Technology has certainly played a role as we are now able to present Hermanus properties to the local, national and international market in an effective and convenient matter. What's equally exciting is that we're finding many professionals now being afforded the luxury of working from home, which opens up their location choices.

Hermanus is the perfect getaway from the city that celebrates a relaxed lifestyle all while having the option, if you desire, to drive into Cape Town in under two hours. Hermanus has an abundance of amenities, fantastic schools, a thriving local business landscape and a wonderful sense of community among the people. All this while being nestled by the majestic mountains above.

We've seen incredible value and growth in certain regions within Hermanus as well as surrounding areas like Kleinmond, Gansbaai and Betty's Bay. Our team of specialists have their fingers on the pulse of the Overberg market and we're able to assist both sellers and buyers to best achieve their desired results.

Statement by
Jana Smith
Harcourts Hermanus Principal


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Topics: Richard Gray, Property Investment, Harcourts Real Estate, Harcourts Hermanus

Budget 2019: What it means for the property industry

Mar 5, 2019 6:16:36 PM Share this:

Finance Minister Tito Mboweni made his debut National Budget speech in Parliament yesterday. Here’s what the property experts have to say about what this means for real estate, South Africa and you.

Adrian Goslett - Regional Director and CEO of RE/MAX of Southern Africa

"There were enough positive outcomes within the speech to instil a hopeful confidence in the years ahead. As Minister Tito Mboweni himself stated, this is a budget for the future – one in which a seed for renewal and growth has only just been planted"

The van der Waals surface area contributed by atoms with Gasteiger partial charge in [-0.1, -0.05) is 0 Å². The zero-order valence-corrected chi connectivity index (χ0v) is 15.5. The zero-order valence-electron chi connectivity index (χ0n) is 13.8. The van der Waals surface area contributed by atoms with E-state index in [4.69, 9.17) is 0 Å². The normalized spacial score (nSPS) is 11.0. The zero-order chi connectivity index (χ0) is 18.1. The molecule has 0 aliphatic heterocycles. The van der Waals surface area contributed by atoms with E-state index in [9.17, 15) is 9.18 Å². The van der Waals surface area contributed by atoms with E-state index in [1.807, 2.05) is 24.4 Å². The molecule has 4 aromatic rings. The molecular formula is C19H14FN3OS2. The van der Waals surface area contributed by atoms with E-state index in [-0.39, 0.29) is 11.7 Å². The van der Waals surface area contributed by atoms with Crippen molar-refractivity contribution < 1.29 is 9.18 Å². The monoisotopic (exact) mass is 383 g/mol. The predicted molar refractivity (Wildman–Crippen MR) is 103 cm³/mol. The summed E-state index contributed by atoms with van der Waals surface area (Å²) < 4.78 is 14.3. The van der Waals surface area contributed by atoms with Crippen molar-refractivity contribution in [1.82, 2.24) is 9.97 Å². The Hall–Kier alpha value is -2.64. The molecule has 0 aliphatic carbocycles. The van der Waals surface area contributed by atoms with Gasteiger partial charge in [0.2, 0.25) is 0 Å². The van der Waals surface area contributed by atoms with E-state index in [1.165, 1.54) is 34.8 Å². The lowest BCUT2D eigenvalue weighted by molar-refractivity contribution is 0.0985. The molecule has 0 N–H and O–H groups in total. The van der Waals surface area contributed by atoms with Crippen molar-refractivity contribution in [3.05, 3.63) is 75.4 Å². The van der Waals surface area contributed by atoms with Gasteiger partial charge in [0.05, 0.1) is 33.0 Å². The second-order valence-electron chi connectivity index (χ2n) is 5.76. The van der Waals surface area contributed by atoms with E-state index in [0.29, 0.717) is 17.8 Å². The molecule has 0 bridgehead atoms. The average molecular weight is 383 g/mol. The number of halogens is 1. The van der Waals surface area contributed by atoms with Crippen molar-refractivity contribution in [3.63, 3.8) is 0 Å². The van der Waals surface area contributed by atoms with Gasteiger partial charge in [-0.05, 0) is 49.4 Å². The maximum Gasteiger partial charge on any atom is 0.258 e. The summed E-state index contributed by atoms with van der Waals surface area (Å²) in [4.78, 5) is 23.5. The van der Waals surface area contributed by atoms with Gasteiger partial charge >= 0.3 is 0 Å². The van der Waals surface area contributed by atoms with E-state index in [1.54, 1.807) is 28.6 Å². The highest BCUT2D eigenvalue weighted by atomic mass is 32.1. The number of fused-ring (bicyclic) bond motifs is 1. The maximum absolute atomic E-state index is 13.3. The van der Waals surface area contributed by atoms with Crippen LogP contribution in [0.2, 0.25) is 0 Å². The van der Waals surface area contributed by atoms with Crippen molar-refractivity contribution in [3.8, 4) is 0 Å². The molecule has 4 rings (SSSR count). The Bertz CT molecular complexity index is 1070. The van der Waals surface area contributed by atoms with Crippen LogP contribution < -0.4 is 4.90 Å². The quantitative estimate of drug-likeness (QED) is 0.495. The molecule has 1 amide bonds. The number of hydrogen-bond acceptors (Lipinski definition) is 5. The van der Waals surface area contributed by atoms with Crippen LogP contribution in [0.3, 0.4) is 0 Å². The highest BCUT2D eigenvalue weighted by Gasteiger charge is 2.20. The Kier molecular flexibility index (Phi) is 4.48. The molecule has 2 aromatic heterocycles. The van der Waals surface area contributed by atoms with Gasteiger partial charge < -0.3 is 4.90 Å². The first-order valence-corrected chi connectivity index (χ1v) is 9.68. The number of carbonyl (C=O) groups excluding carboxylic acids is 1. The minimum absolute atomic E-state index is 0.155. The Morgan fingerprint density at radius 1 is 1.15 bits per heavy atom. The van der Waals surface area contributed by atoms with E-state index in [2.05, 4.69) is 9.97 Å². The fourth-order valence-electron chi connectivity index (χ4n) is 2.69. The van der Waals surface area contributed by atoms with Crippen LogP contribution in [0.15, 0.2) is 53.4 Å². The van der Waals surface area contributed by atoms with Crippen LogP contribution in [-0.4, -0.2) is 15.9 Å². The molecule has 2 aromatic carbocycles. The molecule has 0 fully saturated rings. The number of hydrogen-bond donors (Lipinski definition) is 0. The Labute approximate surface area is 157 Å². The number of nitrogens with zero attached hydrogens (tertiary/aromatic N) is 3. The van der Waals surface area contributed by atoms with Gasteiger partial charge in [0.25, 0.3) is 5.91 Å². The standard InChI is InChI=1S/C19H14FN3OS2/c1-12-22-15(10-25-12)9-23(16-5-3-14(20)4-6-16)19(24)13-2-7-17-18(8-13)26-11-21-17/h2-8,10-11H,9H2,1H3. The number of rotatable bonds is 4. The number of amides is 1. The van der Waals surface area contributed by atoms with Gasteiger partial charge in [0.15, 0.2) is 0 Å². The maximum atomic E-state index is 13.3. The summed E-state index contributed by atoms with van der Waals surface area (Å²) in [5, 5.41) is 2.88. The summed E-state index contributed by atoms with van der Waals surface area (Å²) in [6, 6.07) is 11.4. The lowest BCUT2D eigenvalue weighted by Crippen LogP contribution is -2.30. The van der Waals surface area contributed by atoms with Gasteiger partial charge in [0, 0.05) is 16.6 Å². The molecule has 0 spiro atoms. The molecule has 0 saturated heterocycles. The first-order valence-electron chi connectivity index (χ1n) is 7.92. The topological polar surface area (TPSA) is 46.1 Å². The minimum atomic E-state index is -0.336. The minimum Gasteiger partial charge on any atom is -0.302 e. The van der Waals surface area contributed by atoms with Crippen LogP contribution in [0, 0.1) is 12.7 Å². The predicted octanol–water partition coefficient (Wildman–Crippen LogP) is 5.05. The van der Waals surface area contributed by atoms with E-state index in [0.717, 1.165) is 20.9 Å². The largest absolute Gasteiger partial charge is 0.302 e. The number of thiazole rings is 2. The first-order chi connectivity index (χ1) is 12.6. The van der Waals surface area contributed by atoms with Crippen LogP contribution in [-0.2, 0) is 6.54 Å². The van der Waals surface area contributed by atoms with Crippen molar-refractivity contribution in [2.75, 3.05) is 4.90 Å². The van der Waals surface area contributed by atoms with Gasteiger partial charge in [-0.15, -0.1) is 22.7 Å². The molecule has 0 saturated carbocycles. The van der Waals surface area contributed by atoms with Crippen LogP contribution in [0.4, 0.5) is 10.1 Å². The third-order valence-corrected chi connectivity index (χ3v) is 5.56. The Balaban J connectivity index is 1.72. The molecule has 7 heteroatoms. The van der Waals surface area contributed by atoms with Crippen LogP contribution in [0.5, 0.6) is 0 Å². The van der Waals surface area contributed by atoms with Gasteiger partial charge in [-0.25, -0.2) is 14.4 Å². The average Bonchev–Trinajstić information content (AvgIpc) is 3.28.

“That being said, more could have been done in order to stimulate the property market. There were no mentions of any changes in transfer duty rates and capital gains tax – a drop in these figures would have translated into higher returns for property investors which could have stimulated the market and encouraged economic growth.”

All things considered, Goslett believes that the National Budget Speech sets us up for a year exactly as the Minister of Finance framed it: a resilient, drought-resistant aloe that will survive harsh external factors.


Rudi Botha - CEO of SA’s leading bond originator BetterBond

“The most exciting aspect of today’s Budget announcement for us was the clear indication from Finance Minister Tito Mboweni that the government is in favour of private property ownership – despite the ongoing concerns around a constitutional change that would more easily enable land expropriation without compensation.